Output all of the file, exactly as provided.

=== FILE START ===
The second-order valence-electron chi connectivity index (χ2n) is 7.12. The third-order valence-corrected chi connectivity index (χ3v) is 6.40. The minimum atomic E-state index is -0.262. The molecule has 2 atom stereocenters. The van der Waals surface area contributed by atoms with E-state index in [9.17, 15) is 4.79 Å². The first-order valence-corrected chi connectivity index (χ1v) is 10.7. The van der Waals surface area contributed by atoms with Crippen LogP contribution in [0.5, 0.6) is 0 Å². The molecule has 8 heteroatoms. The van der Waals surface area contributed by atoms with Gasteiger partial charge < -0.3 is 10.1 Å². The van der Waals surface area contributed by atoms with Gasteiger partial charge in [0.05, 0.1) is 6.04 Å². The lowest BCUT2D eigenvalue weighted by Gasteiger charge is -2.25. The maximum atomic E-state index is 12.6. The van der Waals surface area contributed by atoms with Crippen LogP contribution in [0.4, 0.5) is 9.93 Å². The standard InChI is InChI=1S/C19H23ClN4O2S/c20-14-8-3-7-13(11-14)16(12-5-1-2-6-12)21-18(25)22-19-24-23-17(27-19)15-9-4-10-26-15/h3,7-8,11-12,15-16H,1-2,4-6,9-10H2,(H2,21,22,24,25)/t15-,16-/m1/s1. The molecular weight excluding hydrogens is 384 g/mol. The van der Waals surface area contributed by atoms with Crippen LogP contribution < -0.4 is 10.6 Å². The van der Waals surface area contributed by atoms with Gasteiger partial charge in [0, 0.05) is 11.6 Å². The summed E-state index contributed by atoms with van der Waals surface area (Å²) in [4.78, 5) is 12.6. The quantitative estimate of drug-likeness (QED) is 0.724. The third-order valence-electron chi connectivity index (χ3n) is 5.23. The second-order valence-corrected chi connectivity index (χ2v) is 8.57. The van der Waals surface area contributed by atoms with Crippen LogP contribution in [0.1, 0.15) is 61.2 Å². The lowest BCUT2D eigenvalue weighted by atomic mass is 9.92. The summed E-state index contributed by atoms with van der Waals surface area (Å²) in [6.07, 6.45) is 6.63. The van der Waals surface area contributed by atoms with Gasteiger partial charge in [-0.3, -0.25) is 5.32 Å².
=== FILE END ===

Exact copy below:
The second-order valence-electron chi connectivity index (χ2n) is 7.12. The third-order valence-corrected chi connectivity index (χ3v) is 6.40. The minimum atomic E-state index is -0.262. The molecule has 2 atom stereocenters. The van der Waals surface area contributed by atoms with E-state index in [9.17, 15) is 4.79 Å². The first-order valence-corrected chi connectivity index (χ1v) is 10.7. The van der Waals surface area contributed by atoms with Crippen LogP contribution in [0.5, 0.6) is 0 Å². The molecule has 8 heteroatoms. The van der Waals surface area contributed by atoms with Gasteiger partial charge < -0.3 is 10.1 Å². The van der Waals surface area contributed by atoms with Gasteiger partial charge in [0.05, 0.1) is 6.04 Å². The lowest BCUT2D eigenvalue weighted by Gasteiger charge is -2.25. The maximum atomic E-state index is 12.6. The van der Waals surface area contributed by atoms with Crippen LogP contribution in [0.4, 0.5) is 9.93 Å². The standard InChI is InChI=1S/C19H23ClN4O2S/c20-14-8-3-7-13(11-14)16(12-5-1-2-6-12)21-18(25)22-19-24-23-17(27-19)15-9-4-10-26-15/h3,7-8,11-12,15-16H,1-2,4-6,9-10H2,(H2,21,22,24,25)/t15-,16-/m1/s1. The molecular weight excluding hydrogens is 384 g/mol. The van der Waals surface area contributed by atoms with Crippen LogP contribution < -0.4 is 10.6 Å². The van der Waals surface area contributed by atoms with Gasteiger partial charge in [0, 0.05) is 11.6 Å². The summed E-state index contributed by atoms with van der Waals surface area (Å²) in [4.78, 5) is 12.6. The quantitative estimate of drug-likeness (QED) is 0.724. The third-order valence-electron chi connectivity index (χ3n) is 5.23. The second-order valence-corrected chi connectivity index (χ2v) is 8.57. The van der Waals surface area contributed by atoms with Crippen LogP contribution in [0.1, 0.15) is 61.2 Å². The lowest BCUT2D eigenvalue weighted by atomic mass is 9.92. The summed E-state index contributed by atoms with van der Waals surface area (Å²) in [6.07, 6.45) is 6.63. The van der Waals surface area contributed by atoms with Gasteiger partial charge in [-0.3, -0.25) is 5.32 Å².